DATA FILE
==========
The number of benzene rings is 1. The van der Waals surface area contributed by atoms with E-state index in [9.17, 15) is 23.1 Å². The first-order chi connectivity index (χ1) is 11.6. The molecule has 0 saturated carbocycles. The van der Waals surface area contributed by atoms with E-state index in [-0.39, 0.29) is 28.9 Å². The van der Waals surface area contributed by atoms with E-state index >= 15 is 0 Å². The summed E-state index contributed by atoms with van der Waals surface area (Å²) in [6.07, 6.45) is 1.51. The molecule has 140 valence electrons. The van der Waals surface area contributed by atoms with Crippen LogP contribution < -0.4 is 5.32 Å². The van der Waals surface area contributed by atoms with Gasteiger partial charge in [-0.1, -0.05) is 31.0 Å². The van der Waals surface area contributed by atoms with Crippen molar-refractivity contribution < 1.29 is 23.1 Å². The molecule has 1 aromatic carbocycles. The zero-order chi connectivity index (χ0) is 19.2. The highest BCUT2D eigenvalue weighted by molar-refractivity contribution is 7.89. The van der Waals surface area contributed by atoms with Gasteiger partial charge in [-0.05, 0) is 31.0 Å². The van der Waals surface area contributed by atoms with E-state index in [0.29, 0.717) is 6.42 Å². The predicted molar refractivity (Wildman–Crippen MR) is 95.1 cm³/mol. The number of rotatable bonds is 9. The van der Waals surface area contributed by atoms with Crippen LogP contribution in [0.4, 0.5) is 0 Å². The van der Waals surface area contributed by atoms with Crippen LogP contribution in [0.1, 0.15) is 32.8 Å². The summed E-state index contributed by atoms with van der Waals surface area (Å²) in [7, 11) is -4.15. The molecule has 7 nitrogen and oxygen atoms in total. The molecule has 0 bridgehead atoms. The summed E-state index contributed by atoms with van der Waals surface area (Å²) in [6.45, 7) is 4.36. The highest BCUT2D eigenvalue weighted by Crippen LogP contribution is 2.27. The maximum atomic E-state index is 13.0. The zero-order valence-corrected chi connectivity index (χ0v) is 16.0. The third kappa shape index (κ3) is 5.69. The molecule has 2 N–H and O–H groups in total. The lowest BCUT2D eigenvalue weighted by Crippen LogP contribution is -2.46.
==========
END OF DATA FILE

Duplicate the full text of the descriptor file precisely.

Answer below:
The number of benzene rings is 1. The van der Waals surface area contributed by atoms with E-state index in [9.17, 15) is 23.1 Å². The first-order chi connectivity index (χ1) is 11.6. The molecule has 0 saturated carbocycles. The van der Waals surface area contributed by atoms with E-state index in [-0.39, 0.29) is 28.9 Å². The van der Waals surface area contributed by atoms with E-state index >= 15 is 0 Å². The summed E-state index contributed by atoms with van der Waals surface area (Å²) in [6.07, 6.45) is 1.51. The molecule has 140 valence electrons. The van der Waals surface area contributed by atoms with Crippen LogP contribution < -0.4 is 5.32 Å². The van der Waals surface area contributed by atoms with Gasteiger partial charge in [-0.1, -0.05) is 31.0 Å². The van der Waals surface area contributed by atoms with Crippen molar-refractivity contribution < 1.29 is 23.1 Å². The molecule has 1 aromatic carbocycles. The zero-order chi connectivity index (χ0) is 19.2. The highest BCUT2D eigenvalue weighted by molar-refractivity contribution is 7.89. The van der Waals surface area contributed by atoms with Gasteiger partial charge in [-0.05, 0) is 31.0 Å². The van der Waals surface area contributed by atoms with E-state index in [0.29, 0.717) is 6.42 Å². The predicted molar refractivity (Wildman–Crippen MR) is 95.1 cm³/mol. The number of rotatable bonds is 9. The van der Waals surface area contributed by atoms with Crippen LogP contribution in [0.4, 0.5) is 0 Å². The van der Waals surface area contributed by atoms with Crippen LogP contribution in [0.1, 0.15) is 32.8 Å². The summed E-state index contributed by atoms with van der Waals surface area (Å²) in [7, 11) is -4.15. The molecule has 7 nitrogen and oxygen atoms in total. The molecule has 0 bridgehead atoms. The summed E-state index contributed by atoms with van der Waals surface area (Å²) in [6.45, 7) is 4.36. The highest BCUT2D eigenvalue weighted by Crippen LogP contribution is 2.27. The maximum atomic E-state index is 13.0. The zero-order valence-corrected chi connectivity index (χ0v) is 16.0. The third kappa shape index (κ3) is 5.69. The molecule has 2 N–H and O–H groups in total. The lowest BCUT2D eigenvalue weighted by Crippen LogP contribution is -2.46.